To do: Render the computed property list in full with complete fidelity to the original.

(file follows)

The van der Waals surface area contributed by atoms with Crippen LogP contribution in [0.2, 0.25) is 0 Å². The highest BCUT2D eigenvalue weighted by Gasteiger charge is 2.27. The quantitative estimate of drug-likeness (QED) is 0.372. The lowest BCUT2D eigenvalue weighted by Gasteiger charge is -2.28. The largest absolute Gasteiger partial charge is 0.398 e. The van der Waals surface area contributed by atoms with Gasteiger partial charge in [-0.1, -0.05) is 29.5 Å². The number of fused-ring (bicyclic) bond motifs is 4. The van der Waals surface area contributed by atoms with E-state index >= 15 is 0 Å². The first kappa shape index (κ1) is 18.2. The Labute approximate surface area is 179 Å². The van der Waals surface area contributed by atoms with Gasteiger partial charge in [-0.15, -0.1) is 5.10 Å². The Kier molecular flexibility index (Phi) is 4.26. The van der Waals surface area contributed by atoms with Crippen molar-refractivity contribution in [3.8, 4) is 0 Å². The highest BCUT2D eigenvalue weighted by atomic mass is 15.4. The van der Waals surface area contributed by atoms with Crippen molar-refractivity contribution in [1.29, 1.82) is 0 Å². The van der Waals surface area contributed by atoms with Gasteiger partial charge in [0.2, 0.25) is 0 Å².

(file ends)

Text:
The van der Waals surface area contributed by atoms with Crippen LogP contribution in [0.2, 0.25) is 0 Å². The highest BCUT2D eigenvalue weighted by Gasteiger charge is 2.27. The quantitative estimate of drug-likeness (QED) is 0.372. The lowest BCUT2D eigenvalue weighted by Gasteiger charge is -2.28. The largest absolute Gasteiger partial charge is 0.398 e. The van der Waals surface area contributed by atoms with Gasteiger partial charge in [-0.1, -0.05) is 29.5 Å². The number of fused-ring (bicyclic) bond motifs is 4. The van der Waals surface area contributed by atoms with E-state index >= 15 is 0 Å². The first kappa shape index (κ1) is 18.2. The Labute approximate surface area is 179 Å². The van der Waals surface area contributed by atoms with Gasteiger partial charge in [-0.15, -0.1) is 5.10 Å². The Kier molecular flexibility index (Phi) is 4.26. The van der Waals surface area contributed by atoms with Crippen molar-refractivity contribution in [3.8, 4) is 0 Å². The highest BCUT2D eigenvalue weighted by atomic mass is 15.4. The van der Waals surface area contributed by atoms with Crippen molar-refractivity contribution in [1.29, 1.82) is 0 Å². The van der Waals surface area contributed by atoms with Gasteiger partial charge in [0.2, 0.25) is 0 Å².